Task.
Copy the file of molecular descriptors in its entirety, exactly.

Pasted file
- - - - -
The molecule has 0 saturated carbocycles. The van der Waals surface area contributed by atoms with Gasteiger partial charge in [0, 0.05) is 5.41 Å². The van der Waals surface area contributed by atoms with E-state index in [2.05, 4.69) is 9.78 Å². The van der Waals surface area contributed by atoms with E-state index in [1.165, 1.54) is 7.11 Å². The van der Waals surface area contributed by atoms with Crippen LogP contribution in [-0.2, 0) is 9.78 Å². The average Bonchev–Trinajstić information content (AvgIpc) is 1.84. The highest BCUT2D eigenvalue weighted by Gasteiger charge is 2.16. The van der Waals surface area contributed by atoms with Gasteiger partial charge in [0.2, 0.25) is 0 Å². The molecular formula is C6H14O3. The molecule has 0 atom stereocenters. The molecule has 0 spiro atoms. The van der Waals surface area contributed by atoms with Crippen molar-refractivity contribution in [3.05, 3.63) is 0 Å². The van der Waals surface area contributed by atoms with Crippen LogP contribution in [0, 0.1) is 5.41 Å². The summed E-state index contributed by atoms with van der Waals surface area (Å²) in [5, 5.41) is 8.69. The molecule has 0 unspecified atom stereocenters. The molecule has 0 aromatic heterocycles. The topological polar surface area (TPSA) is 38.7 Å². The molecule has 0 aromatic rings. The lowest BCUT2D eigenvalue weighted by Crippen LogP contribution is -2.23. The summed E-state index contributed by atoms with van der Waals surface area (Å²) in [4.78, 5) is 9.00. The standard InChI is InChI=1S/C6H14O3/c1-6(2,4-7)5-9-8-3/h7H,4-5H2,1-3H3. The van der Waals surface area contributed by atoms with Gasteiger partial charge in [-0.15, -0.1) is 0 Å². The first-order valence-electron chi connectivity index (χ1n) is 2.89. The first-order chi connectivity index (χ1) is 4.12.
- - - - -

The molecule has 0 saturated carbocycles. The van der Waals surface area contributed by atoms with Gasteiger partial charge in [0, 0.05) is 5.41 Å². The van der Waals surface area contributed by atoms with E-state index in [2.05, 4.69) is 9.78 Å². The van der Waals surface area contributed by atoms with E-state index in [1.165, 1.54) is 7.11 Å². The van der Waals surface area contributed by atoms with Crippen LogP contribution in [-0.2, 0) is 9.78 Å². The average Bonchev–Trinajstić information content (AvgIpc) is 1.84. The highest BCUT2D eigenvalue weighted by Gasteiger charge is 2.16. The van der Waals surface area contributed by atoms with Gasteiger partial charge in [0.2, 0.25) is 0 Å². The molecular formula is C6H14O3. The molecule has 0 atom stereocenters. The molecule has 0 spiro atoms. The van der Waals surface area contributed by atoms with Crippen molar-refractivity contribution in [3.05, 3.63) is 0 Å². The van der Waals surface area contributed by atoms with Crippen LogP contribution in [0, 0.1) is 5.41 Å². The summed E-state index contributed by atoms with van der Waals surface area (Å²) in [5, 5.41) is 8.69. The molecule has 0 unspecified atom stereocenters. The molecule has 0 aromatic heterocycles. The topological polar surface area (TPSA) is 38.7 Å². The molecule has 0 aromatic rings. The lowest BCUT2D eigenvalue weighted by Crippen LogP contribution is -2.23. The summed E-state index contributed by atoms with van der Waals surface area (Å²) in [4.78, 5) is 9.00. The standard InChI is InChI=1S/C6H14O3/c1-6(2,4-7)5-9-8-3/h7H,4-5H2,1-3H3. The van der Waals surface area contributed by atoms with Gasteiger partial charge in [-0.15, -0.1) is 0 Å². The first-order valence-electron chi connectivity index (χ1n) is 2.89. The first-order chi connectivity index (χ1) is 4.12.